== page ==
After this statement, Shelley reveals nature’s power again to Victor during a thunderstorm when he sees “a stream of fire issue from an old and beautiful oak” (n. p. ) and then goes on to say “so soon as the dazzling light vanished, the oak had disappeared, and nothing but a blasted stump remains” (n. p. ). Soon after this, his mother dies, Victor is left without a mother figure.
The idea that Nature is trying to show is its power to control all of the inhabitants of the Earth at its whim. Now Victor looks toward the maternal nature when he realizes that there is something missing, a “void of the soul”, which he looks toward nature to replace. Victor then plans to bring life to something “where death has devoted the body to corruption”, which shows his longing for his mother and his want to bring her back to life. Victor then begins his attempt to recreate life from death. At this point, Nature is again described as being female when Victor says, “the moon gazed on my midnight labors, while, with unrelated and breathless eagerness, I pursued nature to her hiding places.” (n. p.
) Victor then proceeds to focus his whole life on creating life from death. Victor succeeds, however, his creation frightens him and he uses sleep as an escape from it. He then dreams of his cousin Elizabeth, whom he approaches on the street and gives her a hug. At this point in his dream, the powers of nature prevail again when Elizabeth turns into his dead mother’s corpse and grave worms envelop her body. This reminds Victor that he cannot control nature’s powers. Once again the grave worms are symbolizing the ultimate power of nature.
Victor then wakes up and Shelley reveals nature’s “Natural goodness” to Victor once again as the moonlight shines through the window, “by the dim and yellow light of the moon, as it forced its way through the window shutters, I beheld the wretch, the miserable monster whom I created” (n. p. ), reminding him of his obligations. Nature is once again conveying another idea to a main character, only this time it is personal responsibility.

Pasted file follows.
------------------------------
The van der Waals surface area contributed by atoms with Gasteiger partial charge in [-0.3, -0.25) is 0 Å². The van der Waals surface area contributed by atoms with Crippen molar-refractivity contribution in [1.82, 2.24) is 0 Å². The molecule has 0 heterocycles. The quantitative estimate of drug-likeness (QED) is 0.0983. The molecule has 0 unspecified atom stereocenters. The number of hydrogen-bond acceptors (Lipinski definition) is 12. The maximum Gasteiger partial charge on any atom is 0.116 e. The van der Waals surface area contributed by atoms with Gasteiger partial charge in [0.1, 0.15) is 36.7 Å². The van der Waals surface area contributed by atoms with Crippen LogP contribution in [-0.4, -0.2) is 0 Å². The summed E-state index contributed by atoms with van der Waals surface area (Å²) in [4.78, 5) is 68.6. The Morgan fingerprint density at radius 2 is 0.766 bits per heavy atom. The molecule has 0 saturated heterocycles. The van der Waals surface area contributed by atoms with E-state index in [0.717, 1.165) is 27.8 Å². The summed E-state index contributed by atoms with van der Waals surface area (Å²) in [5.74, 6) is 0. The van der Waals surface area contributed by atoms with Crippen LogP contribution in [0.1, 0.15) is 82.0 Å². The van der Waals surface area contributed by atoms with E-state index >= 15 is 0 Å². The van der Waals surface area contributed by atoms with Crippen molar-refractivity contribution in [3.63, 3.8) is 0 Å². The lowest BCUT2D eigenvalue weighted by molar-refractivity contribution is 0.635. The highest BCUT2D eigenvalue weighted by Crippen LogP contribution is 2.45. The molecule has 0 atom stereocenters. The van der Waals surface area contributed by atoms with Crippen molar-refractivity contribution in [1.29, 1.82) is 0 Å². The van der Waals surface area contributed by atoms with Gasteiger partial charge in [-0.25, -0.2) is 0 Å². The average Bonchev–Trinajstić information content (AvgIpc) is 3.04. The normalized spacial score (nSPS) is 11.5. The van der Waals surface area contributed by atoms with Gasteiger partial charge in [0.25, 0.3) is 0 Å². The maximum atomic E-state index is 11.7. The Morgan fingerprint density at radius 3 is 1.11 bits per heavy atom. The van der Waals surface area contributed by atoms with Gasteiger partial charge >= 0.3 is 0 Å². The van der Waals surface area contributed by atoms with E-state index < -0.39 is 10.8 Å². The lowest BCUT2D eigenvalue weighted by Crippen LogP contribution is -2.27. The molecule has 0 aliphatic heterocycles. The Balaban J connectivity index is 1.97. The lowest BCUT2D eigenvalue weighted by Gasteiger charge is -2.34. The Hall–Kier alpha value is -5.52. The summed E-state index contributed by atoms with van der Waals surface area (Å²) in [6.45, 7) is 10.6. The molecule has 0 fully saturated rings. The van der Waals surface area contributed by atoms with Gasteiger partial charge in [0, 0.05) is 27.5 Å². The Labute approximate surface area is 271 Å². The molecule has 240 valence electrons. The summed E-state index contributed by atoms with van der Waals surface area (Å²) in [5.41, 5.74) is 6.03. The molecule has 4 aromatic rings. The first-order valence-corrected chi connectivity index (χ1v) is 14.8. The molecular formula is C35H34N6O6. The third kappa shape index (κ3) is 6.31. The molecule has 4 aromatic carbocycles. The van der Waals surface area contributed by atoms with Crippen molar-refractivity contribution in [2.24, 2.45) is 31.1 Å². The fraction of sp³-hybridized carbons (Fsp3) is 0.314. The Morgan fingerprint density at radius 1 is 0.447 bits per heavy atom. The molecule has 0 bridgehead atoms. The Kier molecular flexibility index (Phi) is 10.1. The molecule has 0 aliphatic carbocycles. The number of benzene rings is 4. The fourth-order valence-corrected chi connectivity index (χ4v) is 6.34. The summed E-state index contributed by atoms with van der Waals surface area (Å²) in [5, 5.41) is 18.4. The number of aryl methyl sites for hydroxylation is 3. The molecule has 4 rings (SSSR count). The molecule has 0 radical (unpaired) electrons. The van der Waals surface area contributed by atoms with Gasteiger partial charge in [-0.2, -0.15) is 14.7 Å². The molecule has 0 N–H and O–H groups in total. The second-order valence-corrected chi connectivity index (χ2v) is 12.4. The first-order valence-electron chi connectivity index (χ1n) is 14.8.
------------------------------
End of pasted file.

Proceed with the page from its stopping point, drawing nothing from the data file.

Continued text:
Victor then realizes that nature will not allow him to gain relief in denial; he then runs outside to the courtyard to watch the sunrise. Shelley, once again, reveals the power of nature to Victor, as the rain pours on him; scolding him for his abandonment of his creation. Once again Nature is shown as the good force; while Victor, as society, has become the corrupting force. After Victor leaves, the Monster wakes up alone and miserable. In the state that he is in, the only thing that the Monster can see is the light of the moon, which gives him comfort. Nature has, once again, become the good force, calming the untamed beast.
Therefore in the Monster’s first hours, nature is the only nurturing thing around him, also showing the feminine qualities of a mother. From… The rest of the paper is available free of charge to our registered users. The registration process just couldn’t be easier. Log in or register now. It is all free! 364.